The American College of Radiology® (ACR®) filed an amicus (friend of the court) brief Sept. 18, along with the American Society of Anesthesiologists (ASA) and the American College of Emergency Physicians (ACEP) in a lawsuit filed as a result of implementation of the No Surprises Act (NSA). The lawsuit is the second challenge that the Texas Medical Association (TMA) and other plaintiffs brought against the federal government for its implementation of the act relating to the Independent Dispute Resolution (IDR) process. The process is used to decide reimbursement arguments between healthcare providers and insurers. The results of the IDR process do not affect patient costs or access to care.
The U.S. District Court for the Eastern District of Texas ruled in February 2022 that the government’s implementation of the IDR process unlawfully elevated the Qualifying Payment Amount (QPA) above other factors that an arbitrator must evaluate, such as physician skill and complexity of a patient’s case. The district court in a subsequent suit related to the QPA in February 2023 again ruled for TMA and other plaintiffs. The court invalidated — effective nationally, not just in Texas — the QPA portions of the government’s revised rule to implement the IDR process, which the court ruled still gave preference to the QPA as a primary factor in calculating reimbursement for radiology and other physician services. ACR, ASA and ACEP also supported TMA at the district court level.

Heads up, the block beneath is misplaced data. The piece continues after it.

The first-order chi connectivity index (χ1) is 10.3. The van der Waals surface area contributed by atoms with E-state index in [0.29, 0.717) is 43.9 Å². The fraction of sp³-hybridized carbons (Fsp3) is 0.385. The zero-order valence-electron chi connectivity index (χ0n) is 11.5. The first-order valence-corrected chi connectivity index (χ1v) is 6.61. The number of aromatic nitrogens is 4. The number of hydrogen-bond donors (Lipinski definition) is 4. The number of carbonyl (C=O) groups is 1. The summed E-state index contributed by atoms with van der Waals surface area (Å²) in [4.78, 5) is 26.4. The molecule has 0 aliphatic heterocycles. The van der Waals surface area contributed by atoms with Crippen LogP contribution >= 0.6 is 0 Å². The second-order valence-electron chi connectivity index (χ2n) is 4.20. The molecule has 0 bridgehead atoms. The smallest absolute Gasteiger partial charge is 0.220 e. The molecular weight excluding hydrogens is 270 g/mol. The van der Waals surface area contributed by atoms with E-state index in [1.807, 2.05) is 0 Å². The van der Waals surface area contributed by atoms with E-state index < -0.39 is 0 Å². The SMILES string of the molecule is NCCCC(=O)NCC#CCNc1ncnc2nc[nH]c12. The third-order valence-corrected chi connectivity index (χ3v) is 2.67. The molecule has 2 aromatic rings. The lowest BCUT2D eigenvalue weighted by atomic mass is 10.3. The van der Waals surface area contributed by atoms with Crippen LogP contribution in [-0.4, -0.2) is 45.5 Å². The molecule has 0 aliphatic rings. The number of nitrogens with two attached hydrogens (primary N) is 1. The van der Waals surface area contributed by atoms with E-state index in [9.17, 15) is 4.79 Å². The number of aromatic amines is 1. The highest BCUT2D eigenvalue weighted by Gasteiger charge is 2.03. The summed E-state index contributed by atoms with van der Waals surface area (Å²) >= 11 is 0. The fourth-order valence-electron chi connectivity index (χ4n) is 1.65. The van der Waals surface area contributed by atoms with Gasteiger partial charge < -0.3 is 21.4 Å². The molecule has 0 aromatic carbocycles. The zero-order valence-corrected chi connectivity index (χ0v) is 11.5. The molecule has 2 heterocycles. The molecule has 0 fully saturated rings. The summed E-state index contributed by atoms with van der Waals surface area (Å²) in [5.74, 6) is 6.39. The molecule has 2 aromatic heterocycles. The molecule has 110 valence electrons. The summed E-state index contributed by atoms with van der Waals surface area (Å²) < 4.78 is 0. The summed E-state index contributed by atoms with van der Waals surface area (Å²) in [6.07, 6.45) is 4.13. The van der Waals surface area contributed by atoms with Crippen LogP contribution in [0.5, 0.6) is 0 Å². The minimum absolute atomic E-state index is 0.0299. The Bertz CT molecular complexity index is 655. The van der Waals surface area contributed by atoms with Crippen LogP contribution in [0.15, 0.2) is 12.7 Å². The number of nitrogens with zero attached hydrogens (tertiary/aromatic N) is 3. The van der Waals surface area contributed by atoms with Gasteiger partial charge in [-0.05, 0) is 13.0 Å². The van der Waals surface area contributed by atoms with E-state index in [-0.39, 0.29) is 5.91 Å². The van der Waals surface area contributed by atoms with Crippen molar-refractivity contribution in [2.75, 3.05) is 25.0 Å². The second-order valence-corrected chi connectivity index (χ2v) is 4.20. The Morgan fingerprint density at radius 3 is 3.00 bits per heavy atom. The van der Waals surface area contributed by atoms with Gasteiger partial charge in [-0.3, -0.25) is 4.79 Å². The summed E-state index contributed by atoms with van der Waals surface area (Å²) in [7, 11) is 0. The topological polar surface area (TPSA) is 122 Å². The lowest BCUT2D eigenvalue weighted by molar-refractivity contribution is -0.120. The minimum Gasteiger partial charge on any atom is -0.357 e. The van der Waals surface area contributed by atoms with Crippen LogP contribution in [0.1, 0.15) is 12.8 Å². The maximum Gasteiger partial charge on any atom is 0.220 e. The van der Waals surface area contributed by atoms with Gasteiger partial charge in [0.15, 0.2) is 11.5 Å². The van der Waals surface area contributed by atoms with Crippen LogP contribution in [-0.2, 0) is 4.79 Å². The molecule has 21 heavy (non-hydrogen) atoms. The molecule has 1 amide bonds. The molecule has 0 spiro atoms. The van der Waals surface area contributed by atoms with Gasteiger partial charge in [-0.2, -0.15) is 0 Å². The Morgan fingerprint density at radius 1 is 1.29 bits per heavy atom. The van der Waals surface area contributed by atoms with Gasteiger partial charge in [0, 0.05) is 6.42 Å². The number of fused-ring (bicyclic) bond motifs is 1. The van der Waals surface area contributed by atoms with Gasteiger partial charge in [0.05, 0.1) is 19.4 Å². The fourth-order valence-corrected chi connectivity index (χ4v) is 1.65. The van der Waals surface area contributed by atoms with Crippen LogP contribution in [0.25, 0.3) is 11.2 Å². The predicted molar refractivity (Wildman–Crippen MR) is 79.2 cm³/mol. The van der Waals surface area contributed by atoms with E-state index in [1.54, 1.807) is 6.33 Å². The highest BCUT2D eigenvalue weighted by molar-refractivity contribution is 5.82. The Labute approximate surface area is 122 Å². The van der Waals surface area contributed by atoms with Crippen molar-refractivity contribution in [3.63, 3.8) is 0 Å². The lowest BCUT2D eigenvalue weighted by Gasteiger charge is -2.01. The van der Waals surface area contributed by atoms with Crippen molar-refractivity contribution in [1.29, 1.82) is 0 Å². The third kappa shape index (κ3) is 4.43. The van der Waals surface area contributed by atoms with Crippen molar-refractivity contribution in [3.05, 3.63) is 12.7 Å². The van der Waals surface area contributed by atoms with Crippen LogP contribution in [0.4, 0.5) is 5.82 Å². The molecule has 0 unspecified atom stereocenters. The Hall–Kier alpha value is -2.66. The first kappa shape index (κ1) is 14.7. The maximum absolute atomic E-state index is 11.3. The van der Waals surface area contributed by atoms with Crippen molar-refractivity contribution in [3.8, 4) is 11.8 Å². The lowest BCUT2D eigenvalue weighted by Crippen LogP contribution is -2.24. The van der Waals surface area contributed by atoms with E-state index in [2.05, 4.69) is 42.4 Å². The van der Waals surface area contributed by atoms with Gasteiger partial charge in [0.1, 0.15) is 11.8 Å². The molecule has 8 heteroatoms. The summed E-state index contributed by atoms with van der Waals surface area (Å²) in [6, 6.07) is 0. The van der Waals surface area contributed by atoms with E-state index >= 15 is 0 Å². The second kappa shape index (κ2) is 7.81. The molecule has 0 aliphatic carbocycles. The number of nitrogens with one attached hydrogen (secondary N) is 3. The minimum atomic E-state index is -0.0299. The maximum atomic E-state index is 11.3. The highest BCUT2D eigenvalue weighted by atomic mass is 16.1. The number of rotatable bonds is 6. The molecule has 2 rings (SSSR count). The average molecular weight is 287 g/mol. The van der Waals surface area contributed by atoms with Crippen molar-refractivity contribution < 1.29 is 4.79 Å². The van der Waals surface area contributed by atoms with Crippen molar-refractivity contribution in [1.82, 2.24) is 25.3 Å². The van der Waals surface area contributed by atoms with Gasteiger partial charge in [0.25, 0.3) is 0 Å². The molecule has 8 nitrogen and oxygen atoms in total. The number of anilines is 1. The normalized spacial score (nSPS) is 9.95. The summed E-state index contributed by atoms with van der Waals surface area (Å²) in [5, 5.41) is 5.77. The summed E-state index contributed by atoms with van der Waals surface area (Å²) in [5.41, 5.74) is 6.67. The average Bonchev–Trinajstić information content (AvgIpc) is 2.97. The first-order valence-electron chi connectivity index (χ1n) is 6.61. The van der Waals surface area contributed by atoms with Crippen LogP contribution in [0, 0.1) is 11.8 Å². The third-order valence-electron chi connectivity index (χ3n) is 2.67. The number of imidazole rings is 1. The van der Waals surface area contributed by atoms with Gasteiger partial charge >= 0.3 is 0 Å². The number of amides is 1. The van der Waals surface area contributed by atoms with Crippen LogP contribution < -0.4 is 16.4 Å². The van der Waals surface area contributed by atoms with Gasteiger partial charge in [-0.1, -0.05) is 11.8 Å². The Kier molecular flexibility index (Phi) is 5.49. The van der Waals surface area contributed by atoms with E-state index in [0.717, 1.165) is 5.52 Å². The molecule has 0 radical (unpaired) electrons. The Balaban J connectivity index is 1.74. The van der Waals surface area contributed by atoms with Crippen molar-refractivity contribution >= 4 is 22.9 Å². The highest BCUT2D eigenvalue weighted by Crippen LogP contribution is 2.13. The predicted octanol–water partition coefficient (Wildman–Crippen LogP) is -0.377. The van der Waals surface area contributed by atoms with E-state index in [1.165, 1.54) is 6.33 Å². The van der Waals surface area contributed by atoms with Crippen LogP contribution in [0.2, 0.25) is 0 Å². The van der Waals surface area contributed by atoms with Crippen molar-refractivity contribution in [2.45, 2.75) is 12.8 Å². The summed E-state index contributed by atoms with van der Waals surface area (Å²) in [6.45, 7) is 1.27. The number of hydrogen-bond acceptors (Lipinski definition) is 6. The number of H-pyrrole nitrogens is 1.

The government appealed the court’s February 2023 decision to the U.S. Fifth Circuit Court of Appeals; ACR, ASA and ACEP have urged the appellate court to uphold the lower court’s decision. Our coalition’s amicus brief urges the court to consider the adverse impact of the government’s QPA rule on physician practices and patient access to needed care.
More information about the No Surprises Act is available on the ACR website. If you have questions, contact Tom Hoffman, ACR Vice President, Legal.